What happens next in Canada’s housing market?

The Bank of Canada's latest rate pause isn’t set to see activity pick up, chief economist says

What happens next in Canada’s housing market?

During the spring, the Bank of Canada’s decision to hit pause on interest rate hikes helped trigger something of an unexpected resurgence for the national housing market, with buyers stepping off the sidelines as rates finally stopped climbing.

In May, an RBC report indicated that the spring months were beginning to look like a “turnaround point” for home sales in Canada, which had surged by 11.3% month over month in April in the strongest such increase for almost three years.

That uptick in activity was most apparent in Canada’s two traditional housing market hotbeds, Toronto and Vancouver, where buyers were “quickly regaining confidence,” RBC said, in light of the central bank’s pause on rate increases.

After resuming that rate-hiking path in a hurry over the summer with two 25-basis-point jumps amid a stronger-than-expected economy and resilient inflation, the central bank has now decided to stay put in its last two announcements, leaving rates untouched in September and October.

Could that new pause spur another flurry of activity in the housing market before the end of the year – or are rates simply too high for another market upswing to occur?

BMO chief economist Doug Porter (pictured top) says the latter is likely the case. “Our view is that the housing market has not completely digested the latest rising rates as well as the run-up in long-term bond yields, which is being reflected in longer-term mortgage rates,” he told Canadian Mortgage Professional last week.

Indeed, there’s likely to be more pain ahead for homeowners, with current high rates and projected milder activity set to see home prices take a further dip in the months ahead.

“Our view is that combined with some underlying slowdown in the economy, that’s likely to keep the housing market tame for the next six months,” Porter said. “There’s probably another [downturn] in prices nationally, essentially reversing the run-up we saw in the spring and earlier summer. We would expect prices to drop back towards the lows that they hit earlier this year.”

TD Economics’ forecast, meanwhile, is for prices to slip by 5% through the final quarter of 2023 and into the first three months of the new year before recovering next spring.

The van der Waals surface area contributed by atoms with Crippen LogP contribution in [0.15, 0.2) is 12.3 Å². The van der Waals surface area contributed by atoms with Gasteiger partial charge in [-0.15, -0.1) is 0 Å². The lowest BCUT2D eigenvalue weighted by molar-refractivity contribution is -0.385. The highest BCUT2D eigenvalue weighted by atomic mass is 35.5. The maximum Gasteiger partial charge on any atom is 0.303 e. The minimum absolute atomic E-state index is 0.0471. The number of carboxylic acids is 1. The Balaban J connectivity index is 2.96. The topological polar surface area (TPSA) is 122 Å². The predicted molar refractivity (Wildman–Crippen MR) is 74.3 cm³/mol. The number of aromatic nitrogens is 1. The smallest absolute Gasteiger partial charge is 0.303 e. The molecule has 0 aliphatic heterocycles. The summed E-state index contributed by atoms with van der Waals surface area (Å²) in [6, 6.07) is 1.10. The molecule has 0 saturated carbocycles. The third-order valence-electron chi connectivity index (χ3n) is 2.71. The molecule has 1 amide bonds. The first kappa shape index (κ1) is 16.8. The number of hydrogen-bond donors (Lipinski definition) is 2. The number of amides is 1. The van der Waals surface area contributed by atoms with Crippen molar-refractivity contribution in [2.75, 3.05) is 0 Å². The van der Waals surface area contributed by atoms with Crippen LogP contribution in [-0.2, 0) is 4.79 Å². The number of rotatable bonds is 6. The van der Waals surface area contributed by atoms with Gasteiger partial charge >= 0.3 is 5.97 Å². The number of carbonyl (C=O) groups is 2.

Economist Rishi Sondhi said it would likely be 2025 before Canadian home sales “sustainably surpass” their levels from prior to the pandemic.

Surging population ‘keeping the flame’ under Canada’s housing market

One factor behind the fact that Canada’s housing market hasn’t experienced a deeper correction: rising immigration, with the Bank of Canada noting in its October announcement that housing demand was seeing a boost because of the population “surge”.

That trend is easing labour market pressures in certain sectors while also adding to consumption, the central bank indicated – and on the housing front, that rapidly growing population is “pretty clearly juicing demand,” according to Porter. “It’s pretty clearly keeping the flame under the housing market,” he said.

Similarly, RBC’s Hogue and Carrie Freestone signalled in a research note in August last year that immigration was a prominent reason for Canada’s avoidance, to date, of a housing market meltdown.

“Immigration and shrinking households are among the forces that will bolster Canadian housing demand, and protect against a full-blown housing crash,” the economists wrote.

Why Canada is likely to avoid a full-scale housing market crash

Households across the country have been shrinking for decades, Hogue and Freestone said, ramping up the number of new housing units required. In addition to the hundreds of thousands of new permanent residents set to arrive in Canada in the coming years, the number of Canadian households is projected by RBC to spike by 730,000 next year over 2021, resulting in the addition of 240,000 new households a year.

The strength of that demographic demand for housing means that despite the recent steep housing downturn, Hogue and Freestone believe “though this cycle has yet to fully play out, it’s unlikely to morph into the type of prolonged spiral observed in the US during the 2008 financial crisis.”

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